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FB Roundup: Samsung, Hanjin Shipping, and Cargill

Samsung heir arrested in corruption scandal; Hanjin Shipping sunk by South Korean court; and Cargill to invest further $300 million in Egypt

Samsung heir arrested in corruption scandal

Second-gen Lee Jae-yong, the vice chairman and heir apparent of electronics conglomerate Samsung, the most successful business in South Korea, has been arrested on allegations of bribery, perjury and embezzlement.

The Seoul Central District Court issued the warrant for Lee’s arrest early Friday after allegations the next gen provided around ₩43 billion ($37 million) to friend of South Korean President Park Geun-hye.

Allegations suggest the 48-year-old vice chairman funded Park in order to consolidate his father’s family-run conglomerate, or chaebol.

Prosecutors are concerned that Lee will destroy evidence and flee.

Third-generation Samsung was founded by Lee Byung-chul in 1938, and has made the Lee family one of the wealthiest in the world, with today’s family members worth a reported $12.6 billion (€9.3 billion).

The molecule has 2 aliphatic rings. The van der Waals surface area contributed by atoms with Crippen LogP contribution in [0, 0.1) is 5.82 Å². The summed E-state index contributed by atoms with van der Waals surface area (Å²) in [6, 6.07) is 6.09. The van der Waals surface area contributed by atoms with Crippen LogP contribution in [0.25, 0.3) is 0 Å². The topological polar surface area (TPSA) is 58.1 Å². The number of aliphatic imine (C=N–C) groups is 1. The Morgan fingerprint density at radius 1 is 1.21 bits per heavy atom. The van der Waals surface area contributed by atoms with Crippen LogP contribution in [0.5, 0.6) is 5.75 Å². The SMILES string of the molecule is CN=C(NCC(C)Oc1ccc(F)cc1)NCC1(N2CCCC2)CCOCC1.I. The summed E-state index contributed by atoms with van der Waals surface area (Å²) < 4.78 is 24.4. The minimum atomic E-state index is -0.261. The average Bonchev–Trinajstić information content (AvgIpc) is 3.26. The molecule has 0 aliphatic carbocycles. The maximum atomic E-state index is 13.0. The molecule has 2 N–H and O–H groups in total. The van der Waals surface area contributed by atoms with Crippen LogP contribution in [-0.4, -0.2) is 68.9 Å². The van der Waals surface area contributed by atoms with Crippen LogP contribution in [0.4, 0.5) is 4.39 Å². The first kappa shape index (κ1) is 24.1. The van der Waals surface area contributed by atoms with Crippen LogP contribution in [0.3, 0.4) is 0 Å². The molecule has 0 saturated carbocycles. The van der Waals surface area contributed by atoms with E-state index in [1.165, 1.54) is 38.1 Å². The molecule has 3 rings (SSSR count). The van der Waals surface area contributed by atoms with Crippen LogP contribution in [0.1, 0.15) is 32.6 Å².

Samsung Electronics had revenues of $170 billion in 2015.

Hanjin Shipping sunk by South Korean court

South Korean transportation conglomerate Hanjin Shipping, the former seventh largest ocean shipper in the world, will be declared bankrupt this week by a court that says liquidation will bring more value to creditors than rehabilitation.

The beleaguered shipping business filed for receivership under debts estimated at ₩3.53 trillion ($3.1 billion) by Samil PwC, the accounting group—its debts left the shipping line unable to operate, leaving $14 billion worth of cargo in limbo around the globe.

Excess capacity in the global shipping industry and a global slowdown has caused havoc among its biggest players: this week, industry leader and family-run shipping line Maersk reported a net loss of $1.9 billion in 2016.

Hanjin has already sold off most ships and key terminal assets to pay back its debts.

The firm was established in 1977 by its family-run parent conglomerate, the Hanjin Group, headed by second-gen Cho Yang-ho.

Cargill to invest further $300 million in Egypt

Family-controlled Cargill, the world's largest agricultural commodities trader, aims to become one of the major actors of the Egyptian agro-food industry.

Following a $100 million investment in the country in 2015, the global trader hopes to expand its portfolio of activities particularly in logistics transportations, while devolping its existing projects.

Cargill has been active in Egypt since 1994 and today has over 300 employees, with headquarters in Cairo and additional activities in Alexandria.

In 2015, Cargill posted adjusted operating earnings were $1.64 billion, a 15% decrease from the prior year. The secretive family still own 88% of the company and is currently in the fourth generation. 

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